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Instantly Improve Your Wildlife Photography

By Michelle Ecker on July 03, 2018

Instantly Improve Your Wildlife Photography

Summertime weather offers photographers an annual opportunity to head outdoors and practice nature and landscape photography. Whether you head to the beach, a hiking trail, or even a local park, we guarantee you can find opportunities to practice your wildlife work somewhere in your area.

Don’t let the season slip away without making time to tweak your technique. Here’s a handful of tips to try getting started:

Use the Right Gear

When it comes to wildlife photography, the lens you chose is probably the most crucial decision you will make as far as gear options. Although wide angle lenses seem to be the most popular pick, we hesitate to say they’re the best choice, and most often recommend a telephoto lens for this type of work instead.

Wide angle lenses are a great way to capture the entire scene surrounding the animal. If you want your composition to paint a picture of a subject’s relationship with its surroundings and habitat, wide angle does work well for that. However, a telephoto lens is definitely a better pick if you want the ability to zoom in and capture a wild animal from afar, which you’ll likely need to do to prevent scaring your subject away.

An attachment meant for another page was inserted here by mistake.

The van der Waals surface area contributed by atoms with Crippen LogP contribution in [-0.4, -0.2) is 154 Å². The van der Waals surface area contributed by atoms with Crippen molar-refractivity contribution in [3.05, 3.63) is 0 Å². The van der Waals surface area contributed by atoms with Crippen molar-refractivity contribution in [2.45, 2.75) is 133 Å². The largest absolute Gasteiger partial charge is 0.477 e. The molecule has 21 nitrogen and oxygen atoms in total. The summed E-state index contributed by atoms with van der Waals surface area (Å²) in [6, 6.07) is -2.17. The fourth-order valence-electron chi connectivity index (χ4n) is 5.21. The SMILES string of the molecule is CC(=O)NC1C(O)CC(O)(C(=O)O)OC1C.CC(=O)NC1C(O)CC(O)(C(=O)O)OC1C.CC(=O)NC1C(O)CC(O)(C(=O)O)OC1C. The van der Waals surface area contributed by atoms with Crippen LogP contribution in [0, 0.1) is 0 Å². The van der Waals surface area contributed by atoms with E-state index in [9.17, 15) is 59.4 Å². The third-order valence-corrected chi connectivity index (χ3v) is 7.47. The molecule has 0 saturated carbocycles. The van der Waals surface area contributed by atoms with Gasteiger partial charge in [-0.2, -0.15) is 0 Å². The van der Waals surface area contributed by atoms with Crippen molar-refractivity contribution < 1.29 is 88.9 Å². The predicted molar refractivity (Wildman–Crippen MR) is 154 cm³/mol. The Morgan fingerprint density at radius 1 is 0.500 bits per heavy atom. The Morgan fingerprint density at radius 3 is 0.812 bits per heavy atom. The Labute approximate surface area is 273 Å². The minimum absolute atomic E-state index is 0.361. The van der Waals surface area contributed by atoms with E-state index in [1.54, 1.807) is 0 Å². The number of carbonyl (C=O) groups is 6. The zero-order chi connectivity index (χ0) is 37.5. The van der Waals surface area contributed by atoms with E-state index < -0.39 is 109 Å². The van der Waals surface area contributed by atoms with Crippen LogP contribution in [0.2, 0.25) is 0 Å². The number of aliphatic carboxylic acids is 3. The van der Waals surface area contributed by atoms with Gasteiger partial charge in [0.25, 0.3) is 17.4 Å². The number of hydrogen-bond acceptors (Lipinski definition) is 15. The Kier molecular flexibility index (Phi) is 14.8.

Generally, your choice between the two will depend on what and where you’re going to work. If you’re headed to Central Park to photograph squirrels, you will do just fine working with a wide angle. Animals in urban areas are less frightened by people and you won’t have to worry about safety implication of keeping a careful distance.

But if you’re traveling on a safari for example, and want to photograph lions or giraffes in an African plain, you will need to keep a distance from your subjects, and will therefore capture much better shots from afar using your telephoto.

Keep the Scene Interesting

One way to add an additional element of intrigue to your wildlife photos is by including some significant portion of the background or surroundings. By significant, we don’t necessarily mean large- it doesn’t have to monopolize a substantial percentage of the frame. But if you’re photographing those squirrels in Central Park we mentioned earlier for example, finding a way to include some of the city skyline in the background is a great way to tell a more descriptive story about where you are, and how your subject lives.

Before the sun comes up, you’ll be working with a very cool blue surrounding. After the sun begins to come up, that blue will shift into a lighter golden hue.